Press Release: No surprises in UK government legal advice on Scottish independence, says Constitution Unit

11th February 2013

Commenting on the legal advice published today by the UK government, the Director of UCL’s Constitution Unit Prof Robert Hazell said:

“This legal advice comes as no surprise. We have been saying for the last 10 years that an independent Scotland would have to apply to re-join the EU and other international bodies. That should not cause Scotland too much difficulty, because Scotland easily meets the admission criteria. But in the eyes of the world the rest of the UK will be the ‘continuing state’. That is what the international law precedents suggest; and the rest of the world will want to recognise the rUK as the continuing state, for reasons of predictability and stability”.

“We reached this conclusion on the basis of 18 months’ research” Prof Hazell continued. “And because of its importance, we published that chapter of our book in draft and tested it at an expert seminar in Edinburgh. So we are very pleased that two such distinguished experts as Prof James Crawford and Prof Alan Boyle have come to the same conclusion. It is also the view of the experts who have given evidence to the Commons Foreign Affairs Committee on this point”.

Notes for Editors

Prof Hazell is available for interview on Monday afternoon, tel 020 7679 4977 or email

The Constitution Unit conducted an 18 month research project into the legal and constitutional path which Scotland would need to follow to achieve independence. The conclusions were published in J Murkens and P Jones: Scottish Independence – A Practical Guide (Edinburgh University Press, 2002).

As part of that project the Unit held a seminar in Edinburgh with a group of experts in European and international law. The experts supported the Unit’s conclusion that an independent Scotland would have to apply to re-join the EU and other international bodies.

Prof Hazell and Dr Jo Murkens recently gave evidence on this point to the Commons Foreign Affairs Committee’s inquiry into the Foreign Policy Implications of a separate Scotland. Their evidence was given on 16 October, and can be seen at

Viedo: Redesigning Press Regulation: Lessons From Overseas

The outcome of the Leveson Inquiry will require a new constitutional design for press regulation: responsive to the fall-out from phone-hacking; able to secure both freedom of expression and rights to privacy; and flexible enough to accommodate traditional and emerging journalism. While there is no blueprint from overseas there are instructive lessons from international experiences in relation to such core issues as independence, interplay with statute, funding, governance, core purposes and sanctions.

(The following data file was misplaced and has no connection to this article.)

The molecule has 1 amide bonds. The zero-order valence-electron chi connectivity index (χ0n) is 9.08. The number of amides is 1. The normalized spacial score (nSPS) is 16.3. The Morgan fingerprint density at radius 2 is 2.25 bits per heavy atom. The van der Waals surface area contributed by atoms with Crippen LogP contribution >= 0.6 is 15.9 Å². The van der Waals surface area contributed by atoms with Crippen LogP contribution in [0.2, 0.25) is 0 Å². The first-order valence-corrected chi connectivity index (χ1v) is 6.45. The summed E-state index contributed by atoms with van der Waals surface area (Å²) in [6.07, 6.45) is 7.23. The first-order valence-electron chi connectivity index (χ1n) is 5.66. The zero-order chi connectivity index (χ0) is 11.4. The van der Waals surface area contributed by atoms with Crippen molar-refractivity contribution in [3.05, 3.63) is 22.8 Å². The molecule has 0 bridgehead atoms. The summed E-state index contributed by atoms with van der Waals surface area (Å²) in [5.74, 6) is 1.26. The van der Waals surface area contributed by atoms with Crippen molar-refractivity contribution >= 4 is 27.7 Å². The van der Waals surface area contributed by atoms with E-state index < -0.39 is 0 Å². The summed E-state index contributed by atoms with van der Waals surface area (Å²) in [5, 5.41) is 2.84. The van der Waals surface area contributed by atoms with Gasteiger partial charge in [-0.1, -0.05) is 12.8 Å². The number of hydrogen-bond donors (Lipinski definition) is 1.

Lara Fielden, Visiting Fellow at the Reuters Institute for the Study of Journalism in Oxford, will discuss the lessons from a range of countries that share common interests in a free press and a tradition of press councils. She will draw on her report Regulating the Press: A Comparative Study of International Press Councils commissioned by the Reuters Institute to inform the Leveson Inquiry and wider debate on press reform in the UK. Lara is a former BBC journalist and Ofcom regulator, and author of Regulating for Trust in Journalism which sets out ideas on a new cross-platform settlement for standards regulation in the age of blended media.

Regulating the Press: A comparative study of international press councils

In searching for a solution to the problem of press regulation, the Leveson Inquiry is going to have to look at the comparative constitutional design of Press Councils.  A new report by the Reuters Institute for the Study of Journalism contains a detailed study of six Press Councils, in Sweden, Germany, Finland, Denmark, Ireland and Australia.  It looks at their origins, budgets and funding, governance structures, membership and independence, from the industry and from the state.  In his questioning Lord Justice Leveson has already expressed interest in the Irish model, which challenges the long held view in the British press that statutory regulation inevitably involves a less independent Press Council.

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